Trauma Care, for Jake’s Sake
Harleysville veteran rebounds from life-threatening motorcycle crash
Jason (“Jake”) Leone and Taryn Conzelman met online two years ago during COVID and enjoyed a first date in a local park over hoagies. Their courtship included lots of laughs, an engagement ring, and a gift that Conzelman gave to Leone: His first Harley-Davidson motorcycle. “It was the best gift I ever got,” Leone says.
It was early summer when Leone and his friend, Justin, went for a leisurely motorcycle ride through the country roads near Bally and East Greenville. They were headed back to Leone’s Harleysville cabin when they rounded a curve. Leone felt the back tire of his Harley skid. “I did what you’re never supposed to do and looked down,” he says.
His motorcycle swerved and stopped dead, sinking in a patch of mud and muck. Leone flew over the handlebars, wrapping his body around a road sign. “I broke eight ribs. Punctured my lungs in two spots. Lacerated my spleen. And hurt my pride,” he says.
Justin called 9-1-1 and then contacted Conzelman to tell her the news. “When the EMS crew realized the severity of my injury, they decided they weren’t going to be able to just drive me.” says Leone. Meanwhile Conzelman had pinged Leone’s phone and arrived on the scene just as Leone was loaded into a PennStar medical helicopter. “I was able to touch him and say, I’m here.” she says. “Seeing him in that way was the worst thing ever.” Moments later, he was airlifted to Grand View Health, a Level ll Adult Trauma Center.
“There were times in the ditch and in the helicopter when I just said to myself, “Man, I can’t die like this,” Leone says.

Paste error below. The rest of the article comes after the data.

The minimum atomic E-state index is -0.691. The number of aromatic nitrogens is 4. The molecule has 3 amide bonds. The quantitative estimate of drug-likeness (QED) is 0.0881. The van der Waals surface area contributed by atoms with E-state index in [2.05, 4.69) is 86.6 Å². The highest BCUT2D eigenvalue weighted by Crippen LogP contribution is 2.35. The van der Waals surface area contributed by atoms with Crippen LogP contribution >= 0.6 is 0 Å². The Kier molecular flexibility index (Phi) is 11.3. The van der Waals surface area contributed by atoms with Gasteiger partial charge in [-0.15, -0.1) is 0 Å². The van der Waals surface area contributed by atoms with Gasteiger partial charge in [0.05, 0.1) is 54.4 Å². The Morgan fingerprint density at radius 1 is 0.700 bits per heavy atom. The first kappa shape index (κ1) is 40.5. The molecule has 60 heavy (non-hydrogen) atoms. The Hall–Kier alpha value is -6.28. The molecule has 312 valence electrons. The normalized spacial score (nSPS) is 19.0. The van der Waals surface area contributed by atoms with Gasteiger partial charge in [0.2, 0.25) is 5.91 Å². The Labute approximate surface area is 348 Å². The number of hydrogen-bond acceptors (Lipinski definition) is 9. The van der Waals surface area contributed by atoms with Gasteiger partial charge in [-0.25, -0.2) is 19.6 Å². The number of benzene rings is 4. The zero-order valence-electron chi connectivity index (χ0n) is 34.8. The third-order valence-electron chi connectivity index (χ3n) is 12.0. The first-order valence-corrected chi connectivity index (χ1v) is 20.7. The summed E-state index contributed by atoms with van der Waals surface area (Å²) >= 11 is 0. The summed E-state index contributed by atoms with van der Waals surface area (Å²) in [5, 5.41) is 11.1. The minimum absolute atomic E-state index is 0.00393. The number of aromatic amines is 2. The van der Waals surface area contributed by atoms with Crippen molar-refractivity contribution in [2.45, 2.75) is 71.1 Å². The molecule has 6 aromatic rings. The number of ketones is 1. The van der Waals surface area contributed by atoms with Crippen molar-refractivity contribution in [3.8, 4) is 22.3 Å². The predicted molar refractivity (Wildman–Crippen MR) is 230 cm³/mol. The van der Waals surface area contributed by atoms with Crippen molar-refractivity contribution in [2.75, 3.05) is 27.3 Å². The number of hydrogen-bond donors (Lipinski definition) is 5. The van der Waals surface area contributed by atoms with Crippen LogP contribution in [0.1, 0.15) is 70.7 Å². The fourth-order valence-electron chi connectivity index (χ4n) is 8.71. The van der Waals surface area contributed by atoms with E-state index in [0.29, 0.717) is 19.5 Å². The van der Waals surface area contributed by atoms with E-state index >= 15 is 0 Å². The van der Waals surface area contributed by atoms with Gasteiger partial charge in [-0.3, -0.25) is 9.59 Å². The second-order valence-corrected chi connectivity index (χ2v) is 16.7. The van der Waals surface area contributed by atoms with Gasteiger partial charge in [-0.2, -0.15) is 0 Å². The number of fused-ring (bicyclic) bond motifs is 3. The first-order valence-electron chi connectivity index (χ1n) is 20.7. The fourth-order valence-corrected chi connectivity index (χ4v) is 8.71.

The trauma team was ready and waiting when Leone arrived. “He had a life-threatening condition called a tension pneumothorax, also known as a punctured lung,” says trauma surgeon David Scaff, DO, “With every breath, his lung was collapsing.”
The trauma team inserted a chest tube and stitched up lacerations in Leone’s right arm. But a further medical workup revealed another concern: his badly broken ribs. Dr. Scaff gave Leone two options: To wait several months for the ribs to heal on their own, or to use a newer treatment called rib plating. It’s a surgery that uses titanium plating to stabilize broken ribs.
“Dr. Scaff said that the surgery could help me heal quicker with less pain,” Leone says. “He showed me videos and explained the procedure, and we decided it was the best option.” During the two-and-a-half-hour procedure, Dr. Scaff inserted a camera inside Leone’s chest, identified each broken rib segment, realigned them and fused them back together. “The next day, Jason was sore, but he was able to stand up, shake my hand and move around,” Dr. Scaff says.
Nine days after the accident, Leone returned home.
“For as terrible an experience as my accident was, from the moment I got to Grand View, I felt like I was going to live,” Leone says. “Dr. Scaff checked in with us every morning. If I was sleeping, he’d check in with Taryn and tell us what the plan was for the next 24-48 hours.”
Back to Work and Service
Within two months, Leone returned to work and his not-for-profit, Vets for Vets, which supports military veterans returning to civilian life. A military veteran, Leone also continues to serve in the Air Force National Guard. “If there’s going to be someone defending our country, Jason is the guy you want,” Dr. Scaff says.
“I’m so thankful to have them in our community” Conzelman says of the team at Grand View. “I can’t imagine what it would’ve been like if I had to travel an hour each way to see him on top of working, taking care of our dogs and our farm.” Leone adds, “Having her here was extremely valuable to my state of mind and recovery”.
And while Leone and Conzelman are working through wedding plans, right now, they’re just grateful to be together. “We feel like we learned through this what’s important,” Conzelman says. “We’re pretty lucky.” Leone bows his head adding, “One hundred percent. We’re blessed.”